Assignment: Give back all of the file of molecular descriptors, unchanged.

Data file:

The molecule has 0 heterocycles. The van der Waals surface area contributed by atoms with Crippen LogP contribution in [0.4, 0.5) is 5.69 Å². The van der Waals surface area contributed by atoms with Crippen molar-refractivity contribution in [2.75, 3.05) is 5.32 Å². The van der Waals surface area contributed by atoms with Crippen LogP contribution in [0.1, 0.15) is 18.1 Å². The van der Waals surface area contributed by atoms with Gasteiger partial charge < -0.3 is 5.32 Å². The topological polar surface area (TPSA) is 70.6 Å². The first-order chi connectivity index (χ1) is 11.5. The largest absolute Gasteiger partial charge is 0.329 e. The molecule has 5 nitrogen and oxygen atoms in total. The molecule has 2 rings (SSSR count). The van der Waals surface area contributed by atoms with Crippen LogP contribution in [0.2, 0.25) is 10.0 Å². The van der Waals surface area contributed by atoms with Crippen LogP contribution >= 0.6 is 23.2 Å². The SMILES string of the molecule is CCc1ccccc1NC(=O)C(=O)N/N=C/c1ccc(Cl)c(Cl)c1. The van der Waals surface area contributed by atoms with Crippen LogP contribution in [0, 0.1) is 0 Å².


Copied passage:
The molecule has 0 heterocycles. The van der Waals surface area contributed by atoms with Crippen LogP contribution in [0.4, 0.5) is 5.69 Å². The van der Waals surface area contributed by atoms with Crippen molar-refractivity contribution in [2.75, 3.05) is 5.32 Å². The van der Waals surface area contributed by atoms with Crippen LogP contribution in [0.1, 0.15) is 18.1 Å². The van der Waals surface area contributed by atoms with Gasteiger partial charge < -0.3 is 5.32 Å². The topological polar surface area (TPSA) is 70.6 Å². The first-order chi connectivity index (χ1) is 11.5. The largest absolute Gasteiger partial charge is 0.329 e. The molecule has 5 nitrogen and oxygen atoms in total. The molecule has 2 rings (SSSR count). The van der Waals surface area contributed by atoms with Crippen LogP contribution in [0.2, 0.25) is 10.0 Å². The van der Waals surface area contributed by atoms with Crippen LogP contribution >= 0.6 is 23.2 Å². The SMILES string of the molecule is CCc1ccccc1NC(=O)C(=O)N/N=C/c1ccc(Cl)c(Cl)c1. The van der Waals surface area contributed by atoms with Crippen LogP contribution in [0, 0.1) is 0 Å².